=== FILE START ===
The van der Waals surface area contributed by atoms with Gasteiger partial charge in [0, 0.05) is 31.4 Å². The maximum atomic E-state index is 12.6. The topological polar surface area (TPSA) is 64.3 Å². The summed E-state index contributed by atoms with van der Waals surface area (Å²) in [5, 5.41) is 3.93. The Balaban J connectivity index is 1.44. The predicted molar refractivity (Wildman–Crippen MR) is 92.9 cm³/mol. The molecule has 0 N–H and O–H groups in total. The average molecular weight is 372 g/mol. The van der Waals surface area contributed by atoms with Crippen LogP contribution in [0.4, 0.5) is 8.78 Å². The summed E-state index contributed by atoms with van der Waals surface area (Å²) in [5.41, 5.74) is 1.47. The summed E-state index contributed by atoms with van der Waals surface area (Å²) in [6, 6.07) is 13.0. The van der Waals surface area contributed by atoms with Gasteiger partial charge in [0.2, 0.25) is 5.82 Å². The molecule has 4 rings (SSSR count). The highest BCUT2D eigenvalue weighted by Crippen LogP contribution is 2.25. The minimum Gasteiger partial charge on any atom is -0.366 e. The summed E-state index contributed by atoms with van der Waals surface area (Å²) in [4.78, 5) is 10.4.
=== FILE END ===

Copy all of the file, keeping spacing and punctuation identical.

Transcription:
The van der Waals surface area contributed by atoms with Gasteiger partial charge in [0, 0.05) is 31.4 Å². The maximum atomic E-state index is 12.6. The topological polar surface area (TPSA) is 64.3 Å². The summed E-state index contributed by atoms with van der Waals surface area (Å²) in [5, 5.41) is 3.93. The Balaban J connectivity index is 1.44. The predicted molar refractivity (Wildman–Crippen MR) is 92.9 cm³/mol. The molecule has 0 N–H and O–H groups in total. The average molecular weight is 372 g/mol. The van der Waals surface area contributed by atoms with Crippen LogP contribution in [0.4, 0.5) is 8.78 Å². The summed E-state index contributed by atoms with van der Waals surface area (Å²) in [5.41, 5.74) is 1.47. The summed E-state index contributed by atoms with van der Waals surface area (Å²) in [6, 6.07) is 13.0. The van der Waals surface area contributed by atoms with Gasteiger partial charge in [0.2, 0.25) is 5.82 Å². The molecule has 4 rings (SSSR count). The highest BCUT2D eigenvalue weighted by Crippen LogP contribution is 2.25. The minimum Gasteiger partial charge on any atom is -0.366 e. The summed E-state index contributed by atoms with van der Waals surface area (Å²) in [4.78, 5) is 10.4.